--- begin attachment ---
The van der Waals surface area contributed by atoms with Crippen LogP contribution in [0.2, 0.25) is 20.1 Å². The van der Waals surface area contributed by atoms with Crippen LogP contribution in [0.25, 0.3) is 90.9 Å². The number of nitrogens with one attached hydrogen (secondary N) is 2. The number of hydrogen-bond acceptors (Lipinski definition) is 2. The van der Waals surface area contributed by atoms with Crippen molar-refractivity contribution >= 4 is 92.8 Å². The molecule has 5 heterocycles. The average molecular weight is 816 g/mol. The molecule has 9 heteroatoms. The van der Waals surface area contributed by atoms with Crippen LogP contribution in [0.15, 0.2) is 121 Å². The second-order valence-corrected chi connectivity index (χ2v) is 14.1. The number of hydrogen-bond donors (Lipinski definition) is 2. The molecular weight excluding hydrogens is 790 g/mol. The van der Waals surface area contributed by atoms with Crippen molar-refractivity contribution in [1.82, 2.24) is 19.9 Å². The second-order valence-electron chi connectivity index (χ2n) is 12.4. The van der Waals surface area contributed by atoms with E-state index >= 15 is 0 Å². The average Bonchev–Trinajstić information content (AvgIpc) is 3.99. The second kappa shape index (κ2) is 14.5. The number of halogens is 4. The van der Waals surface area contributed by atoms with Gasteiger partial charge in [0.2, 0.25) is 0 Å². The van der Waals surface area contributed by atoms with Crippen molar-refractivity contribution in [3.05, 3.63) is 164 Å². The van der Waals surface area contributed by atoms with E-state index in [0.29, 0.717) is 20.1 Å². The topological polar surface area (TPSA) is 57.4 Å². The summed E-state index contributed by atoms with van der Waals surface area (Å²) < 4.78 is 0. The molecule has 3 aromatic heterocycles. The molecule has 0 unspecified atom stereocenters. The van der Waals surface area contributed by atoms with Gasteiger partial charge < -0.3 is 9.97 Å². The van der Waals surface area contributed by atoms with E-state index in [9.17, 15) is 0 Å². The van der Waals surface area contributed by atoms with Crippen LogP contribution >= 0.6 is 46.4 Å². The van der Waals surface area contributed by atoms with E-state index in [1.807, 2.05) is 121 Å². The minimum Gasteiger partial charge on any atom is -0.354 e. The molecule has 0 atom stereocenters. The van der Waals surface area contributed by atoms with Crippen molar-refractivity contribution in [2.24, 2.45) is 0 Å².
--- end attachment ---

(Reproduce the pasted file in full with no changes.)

The van der Waals surface area contributed by atoms with Crippen LogP contribution in [0.2, 0.25) is 20.1 Å². The van der Waals surface area contributed by atoms with Crippen LogP contribution in [0.25, 0.3) is 90.9 Å². The number of nitrogens with one attached hydrogen (secondary N) is 2. The number of hydrogen-bond acceptors (Lipinski definition) is 2. The van der Waals surface area contributed by atoms with Crippen molar-refractivity contribution >= 4 is 92.8 Å². The molecule has 5 heterocycles. The average molecular weight is 816 g/mol. The molecule has 9 heteroatoms. The van der Waals surface area contributed by atoms with Crippen LogP contribution in [0.15, 0.2) is 121 Å². The second-order valence-corrected chi connectivity index (χ2v) is 14.1. The number of hydrogen-bond donors (Lipinski definition) is 2. The molecular weight excluding hydrogens is 790 g/mol. The van der Waals surface area contributed by atoms with Crippen molar-refractivity contribution in [1.82, 2.24) is 19.9 Å². The second-order valence-electron chi connectivity index (χ2n) is 12.4. The van der Waals surface area contributed by atoms with E-state index >= 15 is 0 Å². The average Bonchev–Trinajstić information content (AvgIpc) is 3.99. The second kappa shape index (κ2) is 14.5. The number of halogens is 4. The van der Waals surface area contributed by atoms with Gasteiger partial charge in [0.2, 0.25) is 0 Å². The van der Waals surface area contributed by atoms with Crippen molar-refractivity contribution in [3.05, 3.63) is 164 Å². The van der Waals surface area contributed by atoms with E-state index in [0.29, 0.717) is 20.1 Å². The topological polar surface area (TPSA) is 57.4 Å². The summed E-state index contributed by atoms with van der Waals surface area (Å²) < 4.78 is 0. The molecule has 3 aromatic heterocycles. The molecule has 0 unspecified atom stereocenters. The van der Waals surface area contributed by atoms with Gasteiger partial charge < -0.3 is 9.97 Å². The van der Waals surface area contributed by atoms with E-state index in [9.17, 15) is 0 Å². The van der Waals surface area contributed by atoms with Crippen LogP contribution >= 0.6 is 46.4 Å². The van der Waals surface area contributed by atoms with E-state index in [1.807, 2.05) is 121 Å². The minimum Gasteiger partial charge on any atom is -0.354 e. The molecule has 0 atom stereocenters. The van der Waals surface area contributed by atoms with Crippen molar-refractivity contribution in [2.24, 2.45) is 0 Å².